Federal prosecutors are planning to seek a criminal indictment against Jeffrey K. Skilling, a former chief executive of Enron Corp., people involved in the case said yesterday.
The timing of the charges is uncertain, the people said, although the current plan is for them to be unveiled no earlier than Thursday. Throughout the Enron case, prosecutors have repeatedly filed charges under seal for a few days, revealing them only after defendants have surrendered to the authorities.
It was unclear what charges might be filed against Skilling, but most of the allegations pertain to events that occurred when he was Enron's chief operating officer and president.
In recent months, prosecutors have been seeking evidence of Skilling's involvement in a series of accounting moves at Enron. In other criminal cases, the government has contended that the movements were part of an effort to falsely pump up the company's financial performance.
Prosecutors also have sought to link Skilling to what they contend was a criminal conspiracy to misrepresent the technological abilities of Enron's broadband unit from 1999 through 2001. A number of executives from the Enron broadband division were indicted on such charges last year.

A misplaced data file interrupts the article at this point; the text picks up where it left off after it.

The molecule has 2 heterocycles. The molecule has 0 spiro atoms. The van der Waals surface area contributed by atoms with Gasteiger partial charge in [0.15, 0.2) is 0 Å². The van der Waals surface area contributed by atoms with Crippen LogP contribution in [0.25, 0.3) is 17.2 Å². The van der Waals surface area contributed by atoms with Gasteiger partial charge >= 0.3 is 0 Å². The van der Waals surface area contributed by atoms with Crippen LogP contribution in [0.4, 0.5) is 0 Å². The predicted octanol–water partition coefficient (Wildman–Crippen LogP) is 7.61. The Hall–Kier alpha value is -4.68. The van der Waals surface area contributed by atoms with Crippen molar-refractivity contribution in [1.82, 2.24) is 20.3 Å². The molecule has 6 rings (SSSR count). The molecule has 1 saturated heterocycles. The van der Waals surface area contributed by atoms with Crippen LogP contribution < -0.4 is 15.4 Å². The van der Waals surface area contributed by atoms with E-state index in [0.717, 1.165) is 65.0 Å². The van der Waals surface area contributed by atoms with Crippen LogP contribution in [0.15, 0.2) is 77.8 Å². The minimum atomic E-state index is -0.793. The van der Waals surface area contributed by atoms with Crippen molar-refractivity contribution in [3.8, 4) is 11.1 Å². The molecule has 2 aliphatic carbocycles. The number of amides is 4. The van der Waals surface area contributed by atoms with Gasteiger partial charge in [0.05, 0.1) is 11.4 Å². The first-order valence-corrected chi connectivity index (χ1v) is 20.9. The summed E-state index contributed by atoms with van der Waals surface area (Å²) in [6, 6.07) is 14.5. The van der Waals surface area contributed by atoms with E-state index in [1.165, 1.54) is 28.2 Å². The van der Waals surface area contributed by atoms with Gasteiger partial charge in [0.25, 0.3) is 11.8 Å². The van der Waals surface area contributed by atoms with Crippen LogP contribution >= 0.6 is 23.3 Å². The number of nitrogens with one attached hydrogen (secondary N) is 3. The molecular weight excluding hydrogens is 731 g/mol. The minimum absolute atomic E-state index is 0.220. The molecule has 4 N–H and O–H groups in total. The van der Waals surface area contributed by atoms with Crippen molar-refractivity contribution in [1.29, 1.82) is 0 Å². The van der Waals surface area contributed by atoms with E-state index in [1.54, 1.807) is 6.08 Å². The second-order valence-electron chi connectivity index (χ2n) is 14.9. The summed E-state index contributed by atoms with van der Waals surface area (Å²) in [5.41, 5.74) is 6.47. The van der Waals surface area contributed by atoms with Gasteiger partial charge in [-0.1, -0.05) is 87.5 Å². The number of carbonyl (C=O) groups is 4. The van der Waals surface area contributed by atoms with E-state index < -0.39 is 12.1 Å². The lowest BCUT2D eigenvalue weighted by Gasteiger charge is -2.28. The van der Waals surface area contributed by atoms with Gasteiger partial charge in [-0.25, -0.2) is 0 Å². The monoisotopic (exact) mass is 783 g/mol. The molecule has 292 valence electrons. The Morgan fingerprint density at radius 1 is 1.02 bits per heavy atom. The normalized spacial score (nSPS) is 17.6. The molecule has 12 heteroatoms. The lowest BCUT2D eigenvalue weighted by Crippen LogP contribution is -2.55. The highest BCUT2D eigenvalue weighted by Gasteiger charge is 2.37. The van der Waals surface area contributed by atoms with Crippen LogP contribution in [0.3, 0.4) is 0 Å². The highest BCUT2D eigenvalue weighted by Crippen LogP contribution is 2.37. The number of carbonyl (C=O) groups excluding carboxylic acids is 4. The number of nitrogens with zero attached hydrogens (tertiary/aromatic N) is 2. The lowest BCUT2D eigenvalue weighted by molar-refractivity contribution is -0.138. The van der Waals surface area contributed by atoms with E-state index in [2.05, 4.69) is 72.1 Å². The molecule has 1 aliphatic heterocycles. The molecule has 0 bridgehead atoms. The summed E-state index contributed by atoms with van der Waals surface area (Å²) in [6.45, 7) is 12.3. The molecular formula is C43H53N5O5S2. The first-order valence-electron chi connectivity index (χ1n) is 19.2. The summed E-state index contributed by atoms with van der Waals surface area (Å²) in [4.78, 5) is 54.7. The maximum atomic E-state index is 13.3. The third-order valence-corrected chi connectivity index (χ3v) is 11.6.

Bruce Hiler, a lawyer for Skilling, said his client had done nothing improper. He said all of Skilling's actions were taken with the full knowledge and approval of scores of lawyers, accountants and members of the company's board. "If the COO can be indicted for transactions that were reviewed and recommended by dozens of experts, then no COO should go to work tomorrow morning, because if something goes wrong with their company they are in danger of being indicted," he said.
Prosecutors have long considered Skilling a primary target. He succeeded Kenneth L. Lay as Enron's chief executive in early 2001 but resigned less than six months later, a move that resulted in public questioning of the company's financial position. Accounting problems rapidly emerged, and Enron was bankrupt within four months.
Skilling transformed what once had been a staid pipeline company into something more like an investment bank. Enron's accounting and finance efforts became increasingly aggressive until, prosecutors contend, they crossed the line into illegality.